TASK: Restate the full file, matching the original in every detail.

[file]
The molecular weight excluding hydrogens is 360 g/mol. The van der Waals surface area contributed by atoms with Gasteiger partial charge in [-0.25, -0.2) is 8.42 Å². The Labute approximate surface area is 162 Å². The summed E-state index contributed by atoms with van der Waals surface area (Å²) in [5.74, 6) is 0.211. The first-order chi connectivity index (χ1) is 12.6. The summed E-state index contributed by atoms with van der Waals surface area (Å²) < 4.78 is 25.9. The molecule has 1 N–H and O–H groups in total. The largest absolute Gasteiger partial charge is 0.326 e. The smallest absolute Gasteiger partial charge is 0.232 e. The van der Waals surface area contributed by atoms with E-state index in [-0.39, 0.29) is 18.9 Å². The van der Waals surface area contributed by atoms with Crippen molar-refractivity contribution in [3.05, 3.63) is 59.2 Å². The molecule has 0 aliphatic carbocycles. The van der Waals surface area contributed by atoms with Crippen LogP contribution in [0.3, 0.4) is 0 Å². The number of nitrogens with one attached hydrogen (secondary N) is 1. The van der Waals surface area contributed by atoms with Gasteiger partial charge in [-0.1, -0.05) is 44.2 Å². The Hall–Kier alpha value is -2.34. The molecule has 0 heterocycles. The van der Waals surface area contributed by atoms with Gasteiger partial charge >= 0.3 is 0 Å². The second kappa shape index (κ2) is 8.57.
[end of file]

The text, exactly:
The molecular weight excluding hydrogens is 360 g/mol. The van der Waals surface area contributed by atoms with Gasteiger partial charge in [-0.25, -0.2) is 8.42 Å². The Labute approximate surface area is 162 Å². The summed E-state index contributed by atoms with van der Waals surface area (Å²) in [5.74, 6) is 0.211. The first-order chi connectivity index (χ1) is 12.6. The summed E-state index contributed by atoms with van der Waals surface area (Å²) < 4.78 is 25.9. The molecule has 1 N–H and O–H groups in total. The largest absolute Gasteiger partial charge is 0.326 e. The smallest absolute Gasteiger partial charge is 0.232 e. The van der Waals surface area contributed by atoms with E-state index in [-0.39, 0.29) is 18.9 Å². The van der Waals surface area contributed by atoms with Crippen molar-refractivity contribution in [3.05, 3.63) is 59.2 Å². The molecule has 0 aliphatic carbocycles. The van der Waals surface area contributed by atoms with Crippen LogP contribution in [0.3, 0.4) is 0 Å². The number of nitrogens with one attached hydrogen (secondary N) is 1. The van der Waals surface area contributed by atoms with Gasteiger partial charge in [-0.1, -0.05) is 44.2 Å². The Hall–Kier alpha value is -2.34. The molecule has 0 heterocycles. The van der Waals surface area contributed by atoms with Gasteiger partial charge >= 0.3 is 0 Å². The second kappa shape index (κ2) is 8.57.